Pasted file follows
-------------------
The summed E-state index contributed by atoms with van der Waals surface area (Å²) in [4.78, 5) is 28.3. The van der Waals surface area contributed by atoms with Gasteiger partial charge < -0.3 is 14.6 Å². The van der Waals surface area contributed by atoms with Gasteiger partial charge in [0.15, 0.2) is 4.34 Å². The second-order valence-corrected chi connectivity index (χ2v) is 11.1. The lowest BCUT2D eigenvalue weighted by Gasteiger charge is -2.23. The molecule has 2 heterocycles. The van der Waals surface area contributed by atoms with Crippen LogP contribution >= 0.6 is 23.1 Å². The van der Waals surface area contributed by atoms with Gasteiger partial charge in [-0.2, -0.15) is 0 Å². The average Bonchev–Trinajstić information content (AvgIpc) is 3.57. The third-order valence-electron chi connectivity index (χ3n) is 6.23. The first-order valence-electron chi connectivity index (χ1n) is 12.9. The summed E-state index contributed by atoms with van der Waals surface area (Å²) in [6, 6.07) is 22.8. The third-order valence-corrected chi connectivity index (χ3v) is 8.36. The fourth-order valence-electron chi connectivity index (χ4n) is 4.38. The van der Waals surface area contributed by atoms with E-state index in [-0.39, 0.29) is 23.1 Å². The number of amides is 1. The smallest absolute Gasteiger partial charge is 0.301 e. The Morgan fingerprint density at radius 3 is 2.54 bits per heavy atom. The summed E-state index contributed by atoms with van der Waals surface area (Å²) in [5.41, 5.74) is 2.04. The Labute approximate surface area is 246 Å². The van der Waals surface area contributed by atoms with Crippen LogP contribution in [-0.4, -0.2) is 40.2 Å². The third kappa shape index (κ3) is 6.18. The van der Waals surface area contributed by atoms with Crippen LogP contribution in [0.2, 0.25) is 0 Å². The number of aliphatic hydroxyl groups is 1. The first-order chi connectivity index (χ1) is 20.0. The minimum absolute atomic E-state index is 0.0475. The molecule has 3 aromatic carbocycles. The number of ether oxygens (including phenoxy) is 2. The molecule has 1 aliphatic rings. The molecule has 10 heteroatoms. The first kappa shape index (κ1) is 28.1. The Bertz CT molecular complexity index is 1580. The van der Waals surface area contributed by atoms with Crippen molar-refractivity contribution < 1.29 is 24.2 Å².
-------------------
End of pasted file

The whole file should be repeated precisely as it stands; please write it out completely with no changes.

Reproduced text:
The summed E-state index contributed by atoms with van der Waals surface area (Å²) in [4.78, 5) is 28.3. The van der Waals surface area contributed by atoms with Gasteiger partial charge < -0.3 is 14.6 Å². The van der Waals surface area contributed by atoms with Gasteiger partial charge in [0.15, 0.2) is 4.34 Å². The second-order valence-corrected chi connectivity index (χ2v) is 11.1. The lowest BCUT2D eigenvalue weighted by Gasteiger charge is -2.23. The molecule has 2 heterocycles. The van der Waals surface area contributed by atoms with Crippen LogP contribution >= 0.6 is 23.1 Å². The van der Waals surface area contributed by atoms with Gasteiger partial charge in [-0.2, -0.15) is 0 Å². The average Bonchev–Trinajstić information content (AvgIpc) is 3.57. The third-order valence-electron chi connectivity index (χ3n) is 6.23. The first-order valence-electron chi connectivity index (χ1n) is 12.9. The summed E-state index contributed by atoms with van der Waals surface area (Å²) in [6, 6.07) is 22.8. The third-order valence-corrected chi connectivity index (χ3v) is 8.36. The fourth-order valence-electron chi connectivity index (χ4n) is 4.38. The van der Waals surface area contributed by atoms with E-state index in [-0.39, 0.29) is 23.1 Å². The number of amides is 1. The smallest absolute Gasteiger partial charge is 0.301 e. The Morgan fingerprint density at radius 3 is 2.54 bits per heavy atom. The summed E-state index contributed by atoms with van der Waals surface area (Å²) in [5.41, 5.74) is 2.04. The Labute approximate surface area is 246 Å². The van der Waals surface area contributed by atoms with Crippen LogP contribution in [-0.4, -0.2) is 40.2 Å². The third kappa shape index (κ3) is 6.18. The van der Waals surface area contributed by atoms with Crippen LogP contribution in [0.2, 0.25) is 0 Å². The number of aliphatic hydroxyl groups is 1. The first-order chi connectivity index (χ1) is 20.0. The minimum absolute atomic E-state index is 0.0475. The molecule has 3 aromatic carbocycles. The number of ether oxygens (including phenoxy) is 2. The molecule has 1 aliphatic rings. The molecule has 10 heteroatoms. The first kappa shape index (κ1) is 28.1. The Bertz CT molecular complexity index is 1580. The van der Waals surface area contributed by atoms with Crippen molar-refractivity contribution < 1.29 is 24.2 Å².